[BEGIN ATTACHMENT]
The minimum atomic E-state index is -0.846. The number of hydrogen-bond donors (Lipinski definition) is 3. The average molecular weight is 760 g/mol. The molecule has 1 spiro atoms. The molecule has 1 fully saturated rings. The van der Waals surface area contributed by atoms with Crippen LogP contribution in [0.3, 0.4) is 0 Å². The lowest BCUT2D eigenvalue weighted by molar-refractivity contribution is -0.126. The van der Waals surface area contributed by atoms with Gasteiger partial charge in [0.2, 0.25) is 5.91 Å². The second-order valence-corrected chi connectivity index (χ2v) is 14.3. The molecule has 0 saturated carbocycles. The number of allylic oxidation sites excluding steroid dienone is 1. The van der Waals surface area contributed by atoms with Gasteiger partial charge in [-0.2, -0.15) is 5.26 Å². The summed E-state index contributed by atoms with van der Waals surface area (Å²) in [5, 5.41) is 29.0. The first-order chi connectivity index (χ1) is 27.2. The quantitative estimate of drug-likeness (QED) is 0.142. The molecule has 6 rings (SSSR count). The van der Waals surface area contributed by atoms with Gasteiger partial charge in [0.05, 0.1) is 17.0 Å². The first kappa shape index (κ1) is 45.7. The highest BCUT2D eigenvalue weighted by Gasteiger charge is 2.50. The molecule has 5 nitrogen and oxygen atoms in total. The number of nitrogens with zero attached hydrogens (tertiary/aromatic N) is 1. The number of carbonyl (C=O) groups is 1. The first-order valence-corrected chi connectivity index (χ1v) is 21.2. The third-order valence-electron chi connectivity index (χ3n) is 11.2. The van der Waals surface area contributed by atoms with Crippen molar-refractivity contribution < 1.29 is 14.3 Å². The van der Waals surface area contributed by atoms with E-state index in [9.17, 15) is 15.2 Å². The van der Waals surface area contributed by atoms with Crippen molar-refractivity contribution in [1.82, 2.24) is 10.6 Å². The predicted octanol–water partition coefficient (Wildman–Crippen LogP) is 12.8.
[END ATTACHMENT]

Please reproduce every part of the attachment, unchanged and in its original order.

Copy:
The minimum atomic E-state index is -0.846. The number of hydrogen-bond donors (Lipinski definition) is 3. The average molecular weight is 760 g/mol. The molecule has 1 spiro atoms. The molecule has 1 fully saturated rings. The van der Waals surface area contributed by atoms with Crippen LogP contribution in [0.3, 0.4) is 0 Å². The lowest BCUT2D eigenvalue weighted by molar-refractivity contribution is -0.126. The van der Waals surface area contributed by atoms with Gasteiger partial charge in [0.2, 0.25) is 5.91 Å². The second-order valence-corrected chi connectivity index (χ2v) is 14.3. The molecule has 0 saturated carbocycles. The number of allylic oxidation sites excluding steroid dienone is 1. The van der Waals surface area contributed by atoms with Gasteiger partial charge in [-0.2, -0.15) is 5.26 Å². The summed E-state index contributed by atoms with van der Waals surface area (Å²) in [5, 5.41) is 29.0. The first-order chi connectivity index (χ1) is 27.2. The quantitative estimate of drug-likeness (QED) is 0.142. The molecule has 6 rings (SSSR count). The van der Waals surface area contributed by atoms with Gasteiger partial charge in [0.05, 0.1) is 17.0 Å². The first kappa shape index (κ1) is 45.7. The highest BCUT2D eigenvalue weighted by Gasteiger charge is 2.50. The molecule has 5 nitrogen and oxygen atoms in total. The number of nitrogens with zero attached hydrogens (tertiary/aromatic N) is 1. The number of carbonyl (C=O) groups is 1. The first-order valence-corrected chi connectivity index (χ1v) is 21.2. The third-order valence-electron chi connectivity index (χ3n) is 11.2. The van der Waals surface area contributed by atoms with Crippen molar-refractivity contribution < 1.29 is 14.3 Å². The van der Waals surface area contributed by atoms with E-state index in [9.17, 15) is 15.2 Å². The van der Waals surface area contributed by atoms with Crippen molar-refractivity contribution in [1.82, 2.24) is 10.6 Å². The predicted octanol–water partition coefficient (Wildman–Crippen LogP) is 12.8.